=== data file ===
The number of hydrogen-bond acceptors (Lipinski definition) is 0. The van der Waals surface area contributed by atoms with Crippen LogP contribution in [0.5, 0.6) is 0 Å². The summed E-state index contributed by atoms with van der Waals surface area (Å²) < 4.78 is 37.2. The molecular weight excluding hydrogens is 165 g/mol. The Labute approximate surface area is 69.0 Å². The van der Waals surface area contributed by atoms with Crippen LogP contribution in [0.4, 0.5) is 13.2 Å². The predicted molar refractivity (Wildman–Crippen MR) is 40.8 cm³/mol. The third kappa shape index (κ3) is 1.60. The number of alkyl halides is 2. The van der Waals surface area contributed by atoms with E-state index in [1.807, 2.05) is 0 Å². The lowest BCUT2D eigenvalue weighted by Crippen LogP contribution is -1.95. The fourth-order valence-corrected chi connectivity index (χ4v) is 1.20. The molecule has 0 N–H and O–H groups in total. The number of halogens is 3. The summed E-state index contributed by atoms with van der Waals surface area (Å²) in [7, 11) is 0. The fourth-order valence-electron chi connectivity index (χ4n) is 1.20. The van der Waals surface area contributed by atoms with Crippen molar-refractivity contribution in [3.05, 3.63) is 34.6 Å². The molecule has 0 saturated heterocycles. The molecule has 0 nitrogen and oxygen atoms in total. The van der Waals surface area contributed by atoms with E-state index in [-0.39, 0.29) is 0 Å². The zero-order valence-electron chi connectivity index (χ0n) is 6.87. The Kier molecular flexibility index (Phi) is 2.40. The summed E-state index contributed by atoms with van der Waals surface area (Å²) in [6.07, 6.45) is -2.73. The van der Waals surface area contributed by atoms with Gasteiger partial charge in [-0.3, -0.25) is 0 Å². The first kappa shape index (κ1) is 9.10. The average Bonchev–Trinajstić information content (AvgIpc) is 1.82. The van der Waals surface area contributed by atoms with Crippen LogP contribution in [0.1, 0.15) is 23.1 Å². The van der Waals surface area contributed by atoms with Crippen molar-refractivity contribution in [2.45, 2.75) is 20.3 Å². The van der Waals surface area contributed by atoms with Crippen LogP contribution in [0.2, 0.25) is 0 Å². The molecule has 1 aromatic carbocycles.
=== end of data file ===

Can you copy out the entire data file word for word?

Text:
The number of hydrogen-bond acceptors (Lipinski definition) is 0. The van der Waals surface area contributed by atoms with Crippen LogP contribution in [0.5, 0.6) is 0 Å². The summed E-state index contributed by atoms with van der Waals surface area (Å²) < 4.78 is 37.2. The molecular weight excluding hydrogens is 165 g/mol. The Labute approximate surface area is 69.0 Å². The van der Waals surface area contributed by atoms with Crippen LogP contribution in [0.4, 0.5) is 13.2 Å². The predicted molar refractivity (Wildman–Crippen MR) is 40.8 cm³/mol. The third kappa shape index (κ3) is 1.60. The number of alkyl halides is 2. The van der Waals surface area contributed by atoms with E-state index in [1.807, 2.05) is 0 Å². The lowest BCUT2D eigenvalue weighted by Crippen LogP contribution is -1.95. The fourth-order valence-corrected chi connectivity index (χ4v) is 1.20. The molecule has 0 N–H and O–H groups in total. The number of halogens is 3. The summed E-state index contributed by atoms with van der Waals surface area (Å²) in [7, 11) is 0. The fourth-order valence-electron chi connectivity index (χ4n) is 1.20. The van der Waals surface area contributed by atoms with Crippen molar-refractivity contribution in [3.05, 3.63) is 34.6 Å². The molecule has 0 saturated heterocycles. The molecule has 0 nitrogen and oxygen atoms in total. The van der Waals surface area contributed by atoms with E-state index in [-0.39, 0.29) is 0 Å². The zero-order valence-electron chi connectivity index (χ0n) is 6.87. The Kier molecular flexibility index (Phi) is 2.40. The summed E-state index contributed by atoms with van der Waals surface area (Å²) in [6.07, 6.45) is -2.73. The van der Waals surface area contributed by atoms with Gasteiger partial charge in [-0.3, -0.25) is 0 Å². The first kappa shape index (κ1) is 9.10. The average Bonchev–Trinajstić information content (AvgIpc) is 1.82. The van der Waals surface area contributed by atoms with Crippen LogP contribution in [0.1, 0.15) is 23.1 Å². The van der Waals surface area contributed by atoms with Crippen molar-refractivity contribution in [2.45, 2.75) is 20.3 Å². The van der Waals surface area contributed by atoms with Crippen LogP contribution in [0.2, 0.25) is 0 Å². The molecule has 1 aromatic carbocycles.